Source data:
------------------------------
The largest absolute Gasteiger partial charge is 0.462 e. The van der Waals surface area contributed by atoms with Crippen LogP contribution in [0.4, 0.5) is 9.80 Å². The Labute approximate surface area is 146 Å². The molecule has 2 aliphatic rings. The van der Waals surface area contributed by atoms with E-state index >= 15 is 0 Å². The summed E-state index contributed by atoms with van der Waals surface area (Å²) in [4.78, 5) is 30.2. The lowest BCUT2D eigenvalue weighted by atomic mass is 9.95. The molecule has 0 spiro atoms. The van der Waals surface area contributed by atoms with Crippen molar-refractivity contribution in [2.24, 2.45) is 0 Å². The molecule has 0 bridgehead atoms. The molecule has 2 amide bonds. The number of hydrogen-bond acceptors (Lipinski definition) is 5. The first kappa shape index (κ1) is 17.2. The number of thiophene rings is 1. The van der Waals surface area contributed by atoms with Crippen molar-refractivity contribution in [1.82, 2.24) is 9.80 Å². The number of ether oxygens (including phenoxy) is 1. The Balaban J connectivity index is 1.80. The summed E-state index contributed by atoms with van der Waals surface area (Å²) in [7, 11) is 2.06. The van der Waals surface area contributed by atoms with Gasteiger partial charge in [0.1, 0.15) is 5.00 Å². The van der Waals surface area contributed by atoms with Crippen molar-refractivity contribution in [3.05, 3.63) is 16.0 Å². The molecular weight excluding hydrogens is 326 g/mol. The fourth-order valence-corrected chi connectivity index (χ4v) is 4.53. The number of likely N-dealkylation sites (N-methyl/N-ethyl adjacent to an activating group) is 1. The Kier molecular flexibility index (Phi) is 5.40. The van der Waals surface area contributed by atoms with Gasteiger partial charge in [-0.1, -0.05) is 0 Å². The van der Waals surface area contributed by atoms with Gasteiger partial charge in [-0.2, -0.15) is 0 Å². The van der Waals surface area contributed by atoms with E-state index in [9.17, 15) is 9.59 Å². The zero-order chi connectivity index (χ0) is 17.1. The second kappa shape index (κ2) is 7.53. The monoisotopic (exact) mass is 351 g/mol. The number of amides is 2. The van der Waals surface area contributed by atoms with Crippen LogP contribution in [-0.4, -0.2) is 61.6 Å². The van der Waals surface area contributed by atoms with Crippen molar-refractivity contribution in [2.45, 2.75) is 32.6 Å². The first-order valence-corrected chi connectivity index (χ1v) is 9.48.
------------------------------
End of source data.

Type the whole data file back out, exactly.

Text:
The largest absolute Gasteiger partial charge is 0.462 e. The van der Waals surface area contributed by atoms with Crippen LogP contribution in [0.4, 0.5) is 9.80 Å². The Labute approximate surface area is 146 Å². The molecule has 2 aliphatic rings. The van der Waals surface area contributed by atoms with E-state index >= 15 is 0 Å². The summed E-state index contributed by atoms with van der Waals surface area (Å²) in [4.78, 5) is 30.2. The lowest BCUT2D eigenvalue weighted by atomic mass is 9.95. The molecule has 0 spiro atoms. The van der Waals surface area contributed by atoms with Crippen molar-refractivity contribution in [2.24, 2.45) is 0 Å². The molecule has 0 bridgehead atoms. The molecule has 2 amide bonds. The number of hydrogen-bond acceptors (Lipinski definition) is 5. The first kappa shape index (κ1) is 17.2. The number of thiophene rings is 1. The van der Waals surface area contributed by atoms with Crippen molar-refractivity contribution in [1.82, 2.24) is 9.80 Å². The number of ether oxygens (including phenoxy) is 1. The Balaban J connectivity index is 1.80. The summed E-state index contributed by atoms with van der Waals surface area (Å²) in [7, 11) is 2.06. The van der Waals surface area contributed by atoms with Gasteiger partial charge in [0.1, 0.15) is 5.00 Å². The van der Waals surface area contributed by atoms with Crippen molar-refractivity contribution in [3.05, 3.63) is 16.0 Å². The molecular weight excluding hydrogens is 326 g/mol. The fourth-order valence-corrected chi connectivity index (χ4v) is 4.53. The number of likely N-dealkylation sites (N-methyl/N-ethyl adjacent to an activating group) is 1. The Kier molecular flexibility index (Phi) is 5.40. The van der Waals surface area contributed by atoms with Gasteiger partial charge in [-0.1, -0.05) is 0 Å². The van der Waals surface area contributed by atoms with Gasteiger partial charge in [-0.2, -0.15) is 0 Å². The van der Waals surface area contributed by atoms with E-state index in [9.17, 15) is 9.59 Å². The zero-order chi connectivity index (χ0) is 17.1. The second kappa shape index (κ2) is 7.53. The monoisotopic (exact) mass is 351 g/mol. The number of amides is 2. The van der Waals surface area contributed by atoms with Crippen LogP contribution in [-0.4, -0.2) is 61.6 Å². The van der Waals surface area contributed by atoms with Crippen molar-refractivity contribution in [2.45, 2.75) is 32.6 Å². The first-order valence-corrected chi connectivity index (χ1v) is 9.48.